I did enjoy this book, and with the above caveats would recommend it to anyone starting out in Objective-C.(less)
Walter Cronkite reports many of the salient details from his life, from childhood, his marriage, to his career in newspapers and television. Chock ful...moreWalter Cronkite reports many of the salient details from his life, from childhood, his marriage, to his career in newspapers and television. Chock full of memories recounted in sharp focus, Cronkite tells of his apprenticeship in news; experiencing several wars; meeting various heads of state and several U.S. Presidents; and numerous life experiences that would each qualify as "once in a lifetime".
I thoroughly enjoyed almost the entire book, the entire portion that read as a story teller would recount a legend of grand proportion. Late in the book the anchor tells of his disappointments, first with CBS and its handling of his retirement, followed by mishandling of CBS by its board; then television in general. To the extent that the book talks about this amazing, humorous, newsworthy man, it is terrific. His laments I could do without.(less)
This book is incredibly dense and slow paced. I got to page 78 and couldn't bear to read any more... so maybe I missed the magic. Either the book is n...moreThis book is incredibly dense and slow paced. I got to page 78 and couldn't bear to read any more... so maybe I missed the magic. Either the book is not geared towards me (professional engineer, been working on web sites for 12 years, very interested in most all matters web), or I'm just not smart enough. Either way, I'm done with it.(less)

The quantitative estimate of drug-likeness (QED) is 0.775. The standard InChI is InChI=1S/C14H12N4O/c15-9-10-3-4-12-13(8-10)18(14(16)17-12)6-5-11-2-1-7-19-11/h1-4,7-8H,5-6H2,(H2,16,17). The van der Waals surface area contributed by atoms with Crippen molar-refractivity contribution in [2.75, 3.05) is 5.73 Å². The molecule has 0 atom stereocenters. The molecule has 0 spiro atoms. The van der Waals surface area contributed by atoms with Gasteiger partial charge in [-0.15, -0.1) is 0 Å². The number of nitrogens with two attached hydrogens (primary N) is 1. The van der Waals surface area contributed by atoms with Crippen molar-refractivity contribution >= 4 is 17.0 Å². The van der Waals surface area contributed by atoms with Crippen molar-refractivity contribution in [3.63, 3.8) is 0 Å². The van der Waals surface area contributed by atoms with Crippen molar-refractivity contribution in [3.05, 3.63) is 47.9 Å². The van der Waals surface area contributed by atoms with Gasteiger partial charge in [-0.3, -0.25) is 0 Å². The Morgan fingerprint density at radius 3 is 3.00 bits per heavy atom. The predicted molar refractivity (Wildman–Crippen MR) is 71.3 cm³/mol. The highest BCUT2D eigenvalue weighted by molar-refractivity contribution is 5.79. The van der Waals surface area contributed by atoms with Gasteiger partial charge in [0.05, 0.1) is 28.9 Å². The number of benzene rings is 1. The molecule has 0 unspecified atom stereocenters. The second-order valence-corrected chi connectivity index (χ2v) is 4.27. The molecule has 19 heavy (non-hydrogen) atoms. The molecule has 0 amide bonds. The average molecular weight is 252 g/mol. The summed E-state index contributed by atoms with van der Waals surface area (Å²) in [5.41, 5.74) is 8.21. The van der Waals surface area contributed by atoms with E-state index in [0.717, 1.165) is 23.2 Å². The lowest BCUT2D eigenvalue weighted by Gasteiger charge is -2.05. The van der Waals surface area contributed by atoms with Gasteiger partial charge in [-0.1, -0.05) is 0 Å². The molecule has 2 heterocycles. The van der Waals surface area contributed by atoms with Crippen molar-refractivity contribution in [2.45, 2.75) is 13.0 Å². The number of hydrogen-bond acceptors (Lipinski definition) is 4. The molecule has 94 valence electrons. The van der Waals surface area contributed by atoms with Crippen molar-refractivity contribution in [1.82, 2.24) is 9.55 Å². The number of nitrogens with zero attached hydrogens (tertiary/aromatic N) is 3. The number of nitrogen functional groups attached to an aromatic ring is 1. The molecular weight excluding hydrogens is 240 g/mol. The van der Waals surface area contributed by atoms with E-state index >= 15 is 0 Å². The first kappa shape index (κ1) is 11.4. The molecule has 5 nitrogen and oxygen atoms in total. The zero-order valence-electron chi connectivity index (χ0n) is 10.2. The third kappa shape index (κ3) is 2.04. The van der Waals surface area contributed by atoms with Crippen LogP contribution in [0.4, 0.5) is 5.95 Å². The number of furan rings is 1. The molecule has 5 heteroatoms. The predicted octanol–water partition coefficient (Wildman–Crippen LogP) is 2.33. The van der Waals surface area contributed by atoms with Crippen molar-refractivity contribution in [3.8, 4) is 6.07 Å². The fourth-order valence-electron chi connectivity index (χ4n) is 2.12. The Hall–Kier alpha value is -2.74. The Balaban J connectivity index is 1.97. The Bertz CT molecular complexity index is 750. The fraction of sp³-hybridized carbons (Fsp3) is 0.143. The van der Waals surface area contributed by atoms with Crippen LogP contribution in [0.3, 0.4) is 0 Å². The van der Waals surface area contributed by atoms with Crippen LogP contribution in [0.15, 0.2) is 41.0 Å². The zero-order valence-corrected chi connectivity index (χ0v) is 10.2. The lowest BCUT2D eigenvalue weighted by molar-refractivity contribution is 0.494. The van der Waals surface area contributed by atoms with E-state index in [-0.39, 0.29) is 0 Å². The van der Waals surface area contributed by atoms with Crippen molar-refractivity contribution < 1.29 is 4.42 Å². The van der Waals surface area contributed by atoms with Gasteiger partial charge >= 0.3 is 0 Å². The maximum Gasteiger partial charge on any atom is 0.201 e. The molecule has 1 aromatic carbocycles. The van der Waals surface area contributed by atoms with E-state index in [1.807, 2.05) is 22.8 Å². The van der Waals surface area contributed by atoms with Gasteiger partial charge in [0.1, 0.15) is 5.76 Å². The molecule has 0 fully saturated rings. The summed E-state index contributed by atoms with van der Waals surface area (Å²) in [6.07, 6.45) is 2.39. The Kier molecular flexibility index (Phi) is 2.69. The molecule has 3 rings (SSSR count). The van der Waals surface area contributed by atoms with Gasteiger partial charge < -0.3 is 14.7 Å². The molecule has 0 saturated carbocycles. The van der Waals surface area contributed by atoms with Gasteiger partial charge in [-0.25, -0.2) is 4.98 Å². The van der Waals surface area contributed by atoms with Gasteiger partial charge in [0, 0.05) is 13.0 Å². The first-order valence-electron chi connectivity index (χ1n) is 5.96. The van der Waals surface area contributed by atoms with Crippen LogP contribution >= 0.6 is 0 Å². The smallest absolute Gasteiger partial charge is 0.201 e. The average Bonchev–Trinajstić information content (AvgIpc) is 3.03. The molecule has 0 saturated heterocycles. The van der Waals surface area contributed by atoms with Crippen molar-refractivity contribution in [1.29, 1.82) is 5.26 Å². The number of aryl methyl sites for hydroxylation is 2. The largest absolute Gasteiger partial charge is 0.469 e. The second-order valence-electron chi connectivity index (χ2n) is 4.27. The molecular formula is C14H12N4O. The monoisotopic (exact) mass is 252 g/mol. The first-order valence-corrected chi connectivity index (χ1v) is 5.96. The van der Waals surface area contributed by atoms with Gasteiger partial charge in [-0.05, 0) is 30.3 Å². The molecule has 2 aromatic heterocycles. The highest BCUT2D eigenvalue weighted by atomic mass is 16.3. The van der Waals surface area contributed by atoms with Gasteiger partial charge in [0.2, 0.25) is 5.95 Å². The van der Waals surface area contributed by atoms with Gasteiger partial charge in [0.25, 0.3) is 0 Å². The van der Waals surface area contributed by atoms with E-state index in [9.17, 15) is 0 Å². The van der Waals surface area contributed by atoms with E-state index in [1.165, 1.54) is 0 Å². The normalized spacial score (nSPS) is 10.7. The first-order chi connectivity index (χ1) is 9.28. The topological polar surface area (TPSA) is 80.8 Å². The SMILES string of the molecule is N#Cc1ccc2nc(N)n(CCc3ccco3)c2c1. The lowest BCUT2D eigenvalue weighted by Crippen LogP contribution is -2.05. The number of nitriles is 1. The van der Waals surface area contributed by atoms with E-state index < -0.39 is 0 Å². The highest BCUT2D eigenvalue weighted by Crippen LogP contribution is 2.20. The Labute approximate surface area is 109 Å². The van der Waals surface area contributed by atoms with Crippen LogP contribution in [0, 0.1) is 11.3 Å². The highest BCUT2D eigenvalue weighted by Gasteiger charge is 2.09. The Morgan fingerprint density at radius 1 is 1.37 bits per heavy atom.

This is the best book I've ever read on the intersection of anthropology and the internet. Shirky has tremendous powers of observation, and his text i...moreThis is the best book I've ever read on the intersection of anthropology and the internet. Shirky has tremendous powers of observation, and his text is unencumbered by societal norms and restrictions. As is written on the front book cover, "Revolution doesn't happen when society adopts new technology, it happens when society adopts new behaviors."
The book tackles several coordination, cooperation and publish then filter scenarios via in depth analysis of real world events. And as with the profound statement on revolution from the book cover, the examples lead with the interpersonal aspects; the tools (Wikipedia, Flickr, Linux, Livejournal, Facebook) are shown, sometimes to show how they supported the interpersonal aspects, sometimes to show how they enabled them to happen in the first place.
I thoroughly enjoyed this enlightening, if sometimes a bit dense text. The updated epilogue talks about how unincorporated groups in today's society are still somewhat powerless when compared to businesses, and suggests that the coming months and years will see experimentation on bridging that gap.
If you work on the internet, or are interested in the digital age and its tools, or even anthropology regardless of its intersection with technology, this book is worth a read.(less)